On the facts established in the report, there is prima facie evidence that the human rights of those who died in and were affected by the fire were violated. The rights to life, to family life and to property are all protected under domestic law through the Human Rights Act 1998. The UK is also a signatory to the International Covenant on Economic, Social and Cultural Rights, which recognises the rights to adequate housing and to the highest attainable standard of health. If there is a foreseeable risk to human rights of which the government (local or national) is or should be aware, and the government is in a position to ameliorate that risk, then a failure to do so amounts to a failure to secure the right in question. Human rights, however, are effectively ignored in Moore-Bick’s report.
Kensington and Chelsea Council has said it will rehouse 68 families from Grenfell Tower in luxury Kensington Row apartments, where prices start at £1.7 million. But the housing crisis that led to the fire – the overlapping effects of underdevelopment, neglect, cuts and sell-offs of social housing stock – has left many other people in the borough homeless, or in unaffordable or substandard accommodation. Thousands languish on waiting lists for the ‘very few social housing properties available’. Meanwhile, 1399 privately owned homes in the borough lie empty. Senior Labour Party politicians have suggested that the council should use compulsory purchase orders to ‘requisition’ empty investment properties. The idea was met with outrage from people scandalised by the thought of a government ‘land grab’: ‘The state shouldn't seize private property backed by the implicit threat of violence,’ GQ’s political correspondent, Rupert Myers, tweeted. But councils have been using compulsory purchase orders for years.
My five-year-old son goes to school near Grenfell Tower. Nadia Choucair, his teaching assistant, was last seen waving a makeshift flag from her window on the 22nd floor. ‘I’ll remember her even if I’m 100,’ my son said. Nadia’s mother, her husband and their three daughters, Fatima, Zeinab and Mierna, are also dead or missing. So is Yaqub Hashim, a friendly six-year-old, who a few weeks ago I watched running around Grenfell Tower’s playground, with its superhero murals. He lived with his parents, older brother and sister, Firdaws, who was deputy head girl at the school before she left last year. Other families with children at the school were hospitalised. Some escaped the fire; others evacuated their nearby homes; others heard the screams or watched as flames engulfed the tower.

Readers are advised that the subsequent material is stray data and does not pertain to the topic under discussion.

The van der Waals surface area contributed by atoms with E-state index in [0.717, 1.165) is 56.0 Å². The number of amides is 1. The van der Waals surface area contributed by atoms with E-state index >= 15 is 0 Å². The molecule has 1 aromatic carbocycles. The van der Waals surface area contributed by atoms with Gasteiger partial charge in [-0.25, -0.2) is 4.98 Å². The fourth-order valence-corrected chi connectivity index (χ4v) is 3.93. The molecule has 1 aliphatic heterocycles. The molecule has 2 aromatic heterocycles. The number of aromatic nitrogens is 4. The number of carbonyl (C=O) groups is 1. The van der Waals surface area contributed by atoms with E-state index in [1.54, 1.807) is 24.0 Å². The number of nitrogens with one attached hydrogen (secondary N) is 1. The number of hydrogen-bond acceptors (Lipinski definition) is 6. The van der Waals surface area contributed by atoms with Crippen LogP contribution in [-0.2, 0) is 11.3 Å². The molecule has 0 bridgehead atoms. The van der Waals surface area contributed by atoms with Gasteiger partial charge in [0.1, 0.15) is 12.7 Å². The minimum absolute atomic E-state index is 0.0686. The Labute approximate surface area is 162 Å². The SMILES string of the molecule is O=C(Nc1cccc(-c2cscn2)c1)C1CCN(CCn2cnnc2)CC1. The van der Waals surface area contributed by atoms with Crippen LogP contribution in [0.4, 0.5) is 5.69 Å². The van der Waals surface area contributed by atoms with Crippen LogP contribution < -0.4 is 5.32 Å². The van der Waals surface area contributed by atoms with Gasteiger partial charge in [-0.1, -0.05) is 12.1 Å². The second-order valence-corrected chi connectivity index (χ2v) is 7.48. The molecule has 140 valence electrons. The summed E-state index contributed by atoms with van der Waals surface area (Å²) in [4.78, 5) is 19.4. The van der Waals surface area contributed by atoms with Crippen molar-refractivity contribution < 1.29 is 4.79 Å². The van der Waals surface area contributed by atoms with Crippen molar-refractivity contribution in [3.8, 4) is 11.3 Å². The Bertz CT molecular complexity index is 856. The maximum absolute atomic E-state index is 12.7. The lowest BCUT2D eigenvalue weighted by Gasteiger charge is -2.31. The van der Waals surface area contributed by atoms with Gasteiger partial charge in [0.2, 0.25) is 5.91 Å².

There was a moment in her interview with Emily Maitlis on Newsnight on Friday when Theresa May mentioned a woman who had escaped the Grenfell Tower fire in just a T-shirt and knickers. The woman stays with you. Very briefly, something broke through the repetitions and evasions of the official discourse being deployed by the government, Kensington and Chelsea council, and ‘interested’ corporate parties who insist that regulations were complied with and profess to welcome any investigation.
‘Do you know any of them?’ a man asked me as I was looking at pictures of missing residents of Grenfell Tower on the railings of the Methodist church nearby. I told him I didn't. ‘They're all dead,’ he said. There was a protest on Friday at Kensington Town Hall. The council owns Grenfell Tower, which was managed by Kensington and Chelsea Tenant Management Organisation. ‘Don't destroy where we live. We've got people sleeping on lawns. We can't let them destroy where we live,’ a young woman said into a megaphone. ‘You told them to stay inside,’ another woman said. ‘You killed them. Justice will be served to them. We're not dumb. Our eyes are not closed. We know exactly what you've done. Don't let them sell your house. Don't let them kill you.’ A group of people had entered the town hall during the protest and there were reports of an occupation on social media but the crowd outside was calm. No one from the council came to talk to the protesters. ‘We're going back to the scene of the crime. Let's go back orderly. We'll represent Notting Hill,’ a man announced.
In 1893, the London Daily News published an article about Notting Dale, an area in north Kensington also known as the Potteries for its brick-making kilns and clay pits. ‘A West End Avernus’ was the headline: poor, overcrowded, with shocking housing – if there was an entrance to the Underworld, then this, the article said, was it. A grotesque report inspired by the piece a couple of years later blamed the bad condition of the area on the ‘vicious proclivities of the people themselves’. They were, the report said, ‘loafers, cab-runners, beggars, tramps, thieves and prostitutes’. One of the clay pits made by the 19th-century brick makers was so large that it was called the ‘Ocean’: it was filled with slime. The houses nearby were said to be of ‘a wretched class, many being mere hovels in a ruinous condition, filthy in the extreme, and containing vast accumulations of garbage and offal’. The wells were contaminated. The risk of cholera was high.